• Transaction fees (AKA payment processing fees). These are the fees associated with each individual payment. They’re usually a percentage of the amount plus a small flat fee. Per-transaction fees are typically your largest payment processing expense, and they’re nonnegotiable, so pay close attention.
  • Flat fees (AKA scheduled fees). These are set monthly or annual fees associated with a payment processor. They’re all over the map; some processors change no flat fees (woohoo!) while some are pretty steep (boo!).
  • Incidental fees. If something goes awry, you may find yourself with incidental fees. Maybe it’s a chargeback fee or a fee associated with not having sufficient funds in your account. Either way, if you get them, you should prepare to haggle with all your might.

All about online payment security

No matter how affordable a payment processor may be, if it doesn’t keep your donors’ data safe and snug as a bug in a rug, it’s a no-go. But what should you look for when you’re considering processor security—and which security features give you the biggest bang for your buck? Never fear; Funraise is here [to demystify payment processing security features].

  • Tokenization. Worried about hackers, cyberattacks, and fraud–oh my(!)? Fear not, friend. Enter tokenization, a process by which card details, like names, numbers, and CVV codes, are replaced with randomly generated IDs known as “tokens.” Now, all your data is as safe as can be.
  • Encryption. Data encryption is a process that uses algorithms to make text unreadable. It’s similar to tokenization, but the method is different. So, you might wonder, which is better? The answer is a resounding “both!” A payment processor that uses both tokenization and encryption offers optimal protection.
  • PCI compliance. Payment card industry (PCI) data security standards are a set of guidelines that outline how companies can best keep customer data secure. You want your payment processor to be PCI-compliant and then some.

Choosing a payment processor

Now that you know everything you could ever want to know (and maybe some things you didn't) about payment processors, the time has come to choose which one’s right for you. Keep in mind that features, rules, and rates can vary for nonprofits—plus, you’ll need to get your board’s full buy-in before making any moves. With those caveats out of the way, let’s dig in.

But first, we want to emphasize this… you don’t need to choose a payment processor. By setting up your Funraise account, you automatically get access to Funraise Payments by Stripe—the gold standard for nonprofit payment processing.

Questions to ask when choosing a payment processor

As you survey the vast payment processor landscape, here are some things to ask yourself and any potential payment processing vendors. (And yes, you can ask us at Funraise all of these and more.)

  • Is there a start-up fee?
  • Is there an annual fee on top of the transaction fees?
  • Do they support international payments?
  • What security precautions do they take?
  • Do they have readily available, live customer support?
  • What’s the onboarding process like?
  • How long does it take for donations to get deposited in your account?
  • Are there additional features for nonprofits?
  • Is there a cancellation fee?

The different payment types/processors

With all of the above in mind, what’s the right processor for you? Here are a few top payment processors along with our expert opinions.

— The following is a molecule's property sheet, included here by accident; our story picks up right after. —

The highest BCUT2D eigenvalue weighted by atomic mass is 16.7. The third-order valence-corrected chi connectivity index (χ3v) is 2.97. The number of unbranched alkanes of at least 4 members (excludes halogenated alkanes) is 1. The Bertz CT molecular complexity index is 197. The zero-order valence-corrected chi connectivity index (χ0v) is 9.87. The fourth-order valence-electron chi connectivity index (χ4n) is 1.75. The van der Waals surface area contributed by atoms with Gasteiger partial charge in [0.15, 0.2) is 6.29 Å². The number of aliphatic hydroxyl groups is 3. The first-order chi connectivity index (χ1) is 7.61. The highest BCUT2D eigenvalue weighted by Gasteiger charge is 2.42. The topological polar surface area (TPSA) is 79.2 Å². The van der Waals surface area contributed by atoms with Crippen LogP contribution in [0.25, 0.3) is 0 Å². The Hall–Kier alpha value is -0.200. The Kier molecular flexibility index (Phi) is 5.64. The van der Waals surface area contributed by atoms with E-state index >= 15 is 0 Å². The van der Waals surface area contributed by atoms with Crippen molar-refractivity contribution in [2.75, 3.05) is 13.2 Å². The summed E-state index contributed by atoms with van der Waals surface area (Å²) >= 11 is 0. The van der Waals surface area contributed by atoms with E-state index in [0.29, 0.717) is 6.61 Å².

Our top choice: Funraise Payments (powered by Stripe)

We built Funraise Payments to have all the features of the big payment processors—but customized for nonprofit payment processing, so you get the best of what Stripe offers on your donation form, embedded right on your website. There’s top-notch security and transparent pricing, and Funraise Payments supports all the popular payment methods. Plus (and this is a big bonus), donors have the option to cover the platform fee. About 90% of them do, which means an effective platform transaction fee of 0% for you.


We love Stripe (and that’s why we chose it for Funraise Payments!). It sets the standard for payment processors, is secure, accepts a ton of currencies, integrates with pretty much everything, and has live customer support 24/7. The best part is that with Funraise Payments, you get all this and you can begin collecting donations day one. It’s that easy.

PayPal (and also Venmo)

If you want to go with what you—and everyone—knows, PayPal is the original payment processor. It’s popular for a reason: it’s easy to use and works in nearly every country. But it tends to be more expensive than the alternatives and you can only reach customer support on the phone during limited hours. There’s also very little in the way of customization.

Block (formerly Square)

Block, which you probably still know as Square, is popular with brick-and-mortar businesses. Upside: it’s a snap to set up and get going. Downside: add-on services can really add up, and as you grow, you’ll might want more options (which Funraise Payments has in spades!)

When it comes to payment processing, it’s a jungle out there. Thanks for letting us be your guide today!

Nonprofit payment processors: Key takeaways

  • Funraise Payments is powered by Stripe and is purpose-built for nonprofit donation processing. It offers the best of Stripe and Funraise’s security, innovation, and ease of use. All Funraise accounts have access to this super-powered payment processor. So, what are you waiting for?
  • With more than four in five Americans using digital payments, nonprofits need to have the tools to accept and process online payments securely and seamlessly.
  • There are three main fee types associated with payment processors: transaction fees, flat fees, and incidental fees.
  • When choosing a payment processor, security is paramount. Look for a processor that is PCI-compliant and uses tokenization and encryption to protect donor information.
  • The right payment processor depends on your nonprofit’s size, technical knowledge, and needs.